We were unable to explore the tunnels under Casa Malpais and one person even informed us that there are no tunnels and the whole thing is a “myth.” So I guess the archaeologists who found and explored the catacombs lied? I don’t think they did frankly but I think that the person that told us it was all a myth wanted to keep us out of there for whatever reason. So we went on to explore some other things in the area.
One thing we explored was an old wagon road that ran from Holbrook, Arizona to Ft. Apache in the White Mountains. This road was used to haul freight and passengers from Holbrook to the Fort and it was also used by the US Cavalry. The road runs from Holbrook to Shumway then up through the east side of Show Low and on to Ft Apache. In some places you can see ruts in the rocks from the wagon wheels and in other places the road has been turned into a modern dirt road. Many people who have explored the route have found artifacts from the US Cavalry soldiers such as uniform buttons, a few medals/insignia, etc.
Today Ft Apache is a historic park that includes the Kinishba Ruins and it belongs to the White Mountain Apache Tribe. The oldest structure at the Fort is a log cabin built in 1871 called the “General Crook’s Cabin.” In the mid-1870s the Fort was considered a remote outpost kind of like Siberia from what I hear. The Fort’s cemetery is also located about one-fourth mile to the east of the Fort.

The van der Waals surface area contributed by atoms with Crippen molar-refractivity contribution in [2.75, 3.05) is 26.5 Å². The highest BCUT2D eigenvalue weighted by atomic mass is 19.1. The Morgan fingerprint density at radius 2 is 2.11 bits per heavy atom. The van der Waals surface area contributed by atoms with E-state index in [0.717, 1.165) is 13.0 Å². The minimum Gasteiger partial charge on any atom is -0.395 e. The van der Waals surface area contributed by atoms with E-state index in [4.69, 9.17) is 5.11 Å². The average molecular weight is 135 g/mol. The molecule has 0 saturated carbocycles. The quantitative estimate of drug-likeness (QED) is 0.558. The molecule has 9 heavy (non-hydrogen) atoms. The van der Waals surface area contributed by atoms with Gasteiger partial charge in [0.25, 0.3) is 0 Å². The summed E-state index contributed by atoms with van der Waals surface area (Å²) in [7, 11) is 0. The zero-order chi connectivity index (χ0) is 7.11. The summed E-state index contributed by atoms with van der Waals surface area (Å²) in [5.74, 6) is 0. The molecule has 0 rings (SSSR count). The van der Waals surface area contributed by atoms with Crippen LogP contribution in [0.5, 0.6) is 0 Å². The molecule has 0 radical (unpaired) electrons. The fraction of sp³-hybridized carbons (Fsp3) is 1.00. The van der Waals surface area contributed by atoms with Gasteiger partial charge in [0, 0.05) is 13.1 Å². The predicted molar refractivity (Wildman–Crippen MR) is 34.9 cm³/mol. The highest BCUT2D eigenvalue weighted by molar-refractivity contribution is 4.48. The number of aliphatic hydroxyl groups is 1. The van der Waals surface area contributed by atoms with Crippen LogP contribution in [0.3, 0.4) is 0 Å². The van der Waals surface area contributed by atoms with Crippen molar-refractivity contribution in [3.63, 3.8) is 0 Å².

The Kinishba Ruins are located about 4 miles west of the Fort. They were once occupied by the Zuni and Hopi ancestors until around 1400 A.D. The Native village was excavated in the 1930s by Archaeologist Byron Cummings and it was also partially reconstructed.
The Fort was established in 1870 and was occupied until the capture of Geronimo in 1886. It was normally involved in the Indian Wars of the area. It’s original name was Ft Ord and then a few months later the name was changed to Camp Mogollon and later Camp Thomas. Finally it was named Ft Apache after that. The Fort sits at the end of a military road that once joined it to the San Carlos Apache lands.
We didn’t find any artifacts ourselves unfortunately but it was an interesting exploration as we learned a lot about the history of the region.
Not sure what the “powers that be” have against people exploring Arizona’s underground catacombs but one thing I do know is that if the TRUTH were known it would change our understanding and concept of Native Americans who lived in the region long ago. Obviously, these people knew the catacombs well and used them to escape from the Cavalry and for travel and hideouts. I’m sure some of the outlaws of days gone by used them too!
Oh one other thing…………………..Barb snapped this pic of a beautiful elk very close to us as we were exploring 🙂